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If you've never worked as a healthcare assistant before, here's how to get an HCA Job and develop your career in healthcare.
29th November 2010
Caring is a career that people come to at various different points in life, some straight from school, others later on in life after a previous career. It’s one of the most hands on jobs you can do in a profession that everyone will encounter at some point, and it offers the chance to have a real impact on a person’s life at a time when they need it most. Healthcare assistant jobs exist in all specialisms of nursing and healthcare, but the job roles often have different titles according to the setting.
Healthcare assistants are usually Band 2 or Band 3 in the NHS and are either ward or clinic based. They work in all areas of healthcare and can perform a wide range of tasks according to training and experience. A care assistant or carer is usually the title given to a similar role when it’s based in a care or residential home.
Role of a Healthcare Assistant
A healthcare assistant, or HCA as it’s commonly shortened to, is an essential part of any healthcare environment. In a ward situation, a HCA will be responsible for the basic care of the patients. They will assist with washing, toileting, changing and making beds and helping patients dress or mobilise around the ward. A more experienced HCA, possibly with the NVQ 3 qualification, is also able to take simple observations such as blood pressure and temperature. Some HCAs are also qualified phlebotomists and are able to take blood from patients that require tests to be carried out.
HCAs are also sometimes clinic based, so for example there may be a healthcare assistant working in a renal unit that patients attend for dialysis treatment. In this situation they will often prepare the patients for their treatment, assist with setting up any equipment as directed by the senior practitioner, usually a nurse, and facilitate all record keeping to ensure patients records are updated regularly.
How to become a healthcare assistant
It can be quite difficult to get a job as a healthcare assistant because more attractive candidates have experience in the role, but you can’t get experience if you can’t get a job. Traditionally care jobs in the community, in particular residential and nursing homes are more widely available and they are the way some people get experience before they move on to a clinical setting. Even the experience of caring for a family member is usually enough to demonstrate you have the capability and passion to become a healthcare assistant.
You don’t require any specific qualification to be a healthcare assistant in any setting, and if you’re applying for a healthcare assistant job with no formal training you should be offered an introductory period where you will learn the skills for the job. If you are accepted for the role, you can also study for qualifications as you work.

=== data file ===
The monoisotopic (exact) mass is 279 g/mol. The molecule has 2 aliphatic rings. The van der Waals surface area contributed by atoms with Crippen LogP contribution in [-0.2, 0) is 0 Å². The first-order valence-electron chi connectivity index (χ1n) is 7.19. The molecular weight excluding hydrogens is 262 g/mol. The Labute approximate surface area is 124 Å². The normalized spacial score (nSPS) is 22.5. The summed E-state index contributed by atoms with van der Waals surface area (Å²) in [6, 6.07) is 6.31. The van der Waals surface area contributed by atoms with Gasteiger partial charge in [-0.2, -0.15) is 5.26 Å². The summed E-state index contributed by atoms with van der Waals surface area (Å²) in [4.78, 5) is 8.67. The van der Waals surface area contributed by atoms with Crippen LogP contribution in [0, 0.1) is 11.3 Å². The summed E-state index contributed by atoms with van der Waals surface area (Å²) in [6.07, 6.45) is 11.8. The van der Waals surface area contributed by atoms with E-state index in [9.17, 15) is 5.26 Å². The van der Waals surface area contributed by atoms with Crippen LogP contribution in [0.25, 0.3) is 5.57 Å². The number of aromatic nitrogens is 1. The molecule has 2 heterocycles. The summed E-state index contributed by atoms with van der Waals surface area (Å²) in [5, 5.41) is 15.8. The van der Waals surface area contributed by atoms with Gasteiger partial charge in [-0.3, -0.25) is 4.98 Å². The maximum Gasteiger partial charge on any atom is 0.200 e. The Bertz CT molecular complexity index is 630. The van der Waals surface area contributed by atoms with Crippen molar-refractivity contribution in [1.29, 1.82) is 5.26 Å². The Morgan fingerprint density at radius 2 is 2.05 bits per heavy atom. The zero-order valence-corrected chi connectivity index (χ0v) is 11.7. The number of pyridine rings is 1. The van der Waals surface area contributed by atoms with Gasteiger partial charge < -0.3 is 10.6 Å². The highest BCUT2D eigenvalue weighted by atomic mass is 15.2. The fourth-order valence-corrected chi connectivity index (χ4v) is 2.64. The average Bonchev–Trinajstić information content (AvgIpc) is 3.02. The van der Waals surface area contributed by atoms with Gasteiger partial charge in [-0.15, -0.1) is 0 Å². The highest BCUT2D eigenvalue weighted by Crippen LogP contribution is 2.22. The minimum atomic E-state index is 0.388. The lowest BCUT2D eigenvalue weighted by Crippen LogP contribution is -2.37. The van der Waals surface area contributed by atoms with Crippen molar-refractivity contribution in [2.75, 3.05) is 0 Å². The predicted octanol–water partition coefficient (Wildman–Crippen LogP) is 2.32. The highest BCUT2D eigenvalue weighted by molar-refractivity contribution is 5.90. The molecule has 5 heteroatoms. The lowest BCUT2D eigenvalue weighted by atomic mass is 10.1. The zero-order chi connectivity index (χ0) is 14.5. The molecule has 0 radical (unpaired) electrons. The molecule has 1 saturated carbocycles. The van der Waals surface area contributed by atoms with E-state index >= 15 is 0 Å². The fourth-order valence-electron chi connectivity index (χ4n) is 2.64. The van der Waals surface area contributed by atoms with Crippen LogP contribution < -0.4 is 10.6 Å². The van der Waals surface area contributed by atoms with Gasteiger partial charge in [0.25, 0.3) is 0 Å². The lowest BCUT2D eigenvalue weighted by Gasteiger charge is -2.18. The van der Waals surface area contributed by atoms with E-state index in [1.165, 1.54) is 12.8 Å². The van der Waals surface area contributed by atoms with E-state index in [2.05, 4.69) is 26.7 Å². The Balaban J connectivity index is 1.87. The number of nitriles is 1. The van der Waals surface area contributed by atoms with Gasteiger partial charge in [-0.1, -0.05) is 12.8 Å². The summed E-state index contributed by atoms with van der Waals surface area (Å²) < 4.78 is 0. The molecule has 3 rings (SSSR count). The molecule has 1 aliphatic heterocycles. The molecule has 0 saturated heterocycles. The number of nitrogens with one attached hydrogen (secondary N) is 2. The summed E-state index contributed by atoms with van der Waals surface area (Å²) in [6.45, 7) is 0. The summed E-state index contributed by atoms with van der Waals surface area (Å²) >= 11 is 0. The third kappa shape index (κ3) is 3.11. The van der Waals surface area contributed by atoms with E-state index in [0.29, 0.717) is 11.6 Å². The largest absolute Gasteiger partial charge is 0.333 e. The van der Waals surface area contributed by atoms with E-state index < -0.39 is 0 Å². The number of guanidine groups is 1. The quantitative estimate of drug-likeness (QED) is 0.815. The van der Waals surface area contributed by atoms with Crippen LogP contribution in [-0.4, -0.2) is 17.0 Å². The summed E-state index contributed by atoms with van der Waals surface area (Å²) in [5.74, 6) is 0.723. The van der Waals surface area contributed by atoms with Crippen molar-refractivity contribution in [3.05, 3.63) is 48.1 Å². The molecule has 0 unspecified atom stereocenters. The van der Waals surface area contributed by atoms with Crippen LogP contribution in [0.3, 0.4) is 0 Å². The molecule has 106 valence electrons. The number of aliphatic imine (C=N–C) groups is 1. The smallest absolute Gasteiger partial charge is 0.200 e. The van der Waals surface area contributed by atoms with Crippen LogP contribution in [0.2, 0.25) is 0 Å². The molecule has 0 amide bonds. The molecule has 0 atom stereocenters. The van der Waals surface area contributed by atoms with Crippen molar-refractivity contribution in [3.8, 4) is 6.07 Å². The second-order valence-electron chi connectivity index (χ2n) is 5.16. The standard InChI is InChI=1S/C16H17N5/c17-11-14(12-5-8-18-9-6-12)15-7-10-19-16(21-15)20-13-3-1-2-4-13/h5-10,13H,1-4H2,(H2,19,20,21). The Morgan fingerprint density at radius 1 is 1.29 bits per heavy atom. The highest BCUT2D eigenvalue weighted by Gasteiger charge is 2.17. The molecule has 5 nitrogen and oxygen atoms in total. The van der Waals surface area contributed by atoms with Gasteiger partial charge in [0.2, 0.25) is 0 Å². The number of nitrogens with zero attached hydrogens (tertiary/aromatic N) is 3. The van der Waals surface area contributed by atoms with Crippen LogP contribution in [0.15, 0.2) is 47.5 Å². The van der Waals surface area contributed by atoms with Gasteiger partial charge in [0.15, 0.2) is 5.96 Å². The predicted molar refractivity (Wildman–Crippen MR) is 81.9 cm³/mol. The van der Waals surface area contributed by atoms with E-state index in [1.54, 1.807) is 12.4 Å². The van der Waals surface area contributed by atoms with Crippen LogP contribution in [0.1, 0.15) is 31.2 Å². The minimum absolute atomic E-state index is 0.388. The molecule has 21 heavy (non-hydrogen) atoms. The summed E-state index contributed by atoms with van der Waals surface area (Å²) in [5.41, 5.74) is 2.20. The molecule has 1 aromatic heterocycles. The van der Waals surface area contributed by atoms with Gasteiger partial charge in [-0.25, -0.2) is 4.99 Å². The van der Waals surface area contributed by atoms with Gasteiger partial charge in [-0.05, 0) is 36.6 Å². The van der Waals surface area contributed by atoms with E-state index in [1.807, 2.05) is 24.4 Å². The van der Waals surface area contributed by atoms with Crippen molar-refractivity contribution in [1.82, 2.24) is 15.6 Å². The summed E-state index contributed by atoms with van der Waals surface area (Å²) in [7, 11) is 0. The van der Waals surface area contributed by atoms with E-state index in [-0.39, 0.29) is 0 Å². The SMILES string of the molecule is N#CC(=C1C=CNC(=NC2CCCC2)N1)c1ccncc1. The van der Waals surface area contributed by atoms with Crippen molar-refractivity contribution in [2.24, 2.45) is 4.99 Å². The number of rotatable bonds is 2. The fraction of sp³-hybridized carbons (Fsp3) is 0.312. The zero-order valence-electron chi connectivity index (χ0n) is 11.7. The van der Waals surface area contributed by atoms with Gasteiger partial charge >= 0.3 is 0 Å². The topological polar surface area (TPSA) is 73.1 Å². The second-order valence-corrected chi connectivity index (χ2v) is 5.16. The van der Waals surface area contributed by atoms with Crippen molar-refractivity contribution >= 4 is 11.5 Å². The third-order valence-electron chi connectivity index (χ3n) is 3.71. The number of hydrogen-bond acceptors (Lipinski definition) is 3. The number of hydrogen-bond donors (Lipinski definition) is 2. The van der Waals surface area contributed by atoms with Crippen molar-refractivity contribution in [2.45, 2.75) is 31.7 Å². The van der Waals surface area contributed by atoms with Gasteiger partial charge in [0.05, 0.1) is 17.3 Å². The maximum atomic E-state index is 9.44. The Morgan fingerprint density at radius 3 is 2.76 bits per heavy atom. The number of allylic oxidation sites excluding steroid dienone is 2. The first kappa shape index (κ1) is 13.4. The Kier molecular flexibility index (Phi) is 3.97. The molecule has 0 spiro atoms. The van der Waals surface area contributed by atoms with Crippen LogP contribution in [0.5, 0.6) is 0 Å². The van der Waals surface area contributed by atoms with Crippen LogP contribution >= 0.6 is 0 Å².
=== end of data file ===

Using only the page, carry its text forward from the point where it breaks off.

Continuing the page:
Prior to August 2010, the Health and Social Care NVQs in level 2 and 3 were the industry standard for healthcare assistants and senior healthcare assistants. They were awarded though local colleges in conjunction with the employer and allowed HCAs to progress their careers, and in the NHS they could move up a pay band. The NVQ qualifications are being updated with new Common Induction Standards (CIS) and will migrate from the National Qualifications (NQF) Framework to the new Qualifications and Credit Framework (QCF) by the end of 2010. The new courses that are replacing the NVQs will be available from the beginning of 2011 and there will be different requirements in England, Wales and Northern Ireland.
There have also been new courses introduced in September 2010 that will offer healthcare assistants the opportunity to improve their awareness of dementia and become certificated in dementia care up to level 3 standard. This will allow HCAs to specialise for the first time to care for a particular group of patients with very complex needs.
It’s worth remembering that if you can’t find a permanent HCA job in your local NHS trust, you may be able to apply for bank work. Becoming a bank healthcare assistant means you will be employed the NHS Professionals, and your details will remain on their database as available whenever there is work. The application process involves an interview, an enhanced CRB check, occupational health check and a professional reference. Once all your details are confirmed you will be booked in for a training day where you will learn all the skills you will need. You can then accept shifts as they become available and you will be placed where there is work. Of course, you don’t have to accept of the shifts offered to you, but it’s a good idea to experience as many different environments as you can to get a better understanding of which area you might want to work in if a permanent vacancy were to arise. Equally if you like the flexible way of working that being part of NHS professionals offers, then there is no reason why you can’t continue to work for them throughout your career.
Once you’ve got your first healthcare assistant job, you’re on the way to career progression. Whether the role is as a care assistant in a residential home or in a clinic, it’s all valuable experience, and qualifies you to study on any of the vocational courses available.
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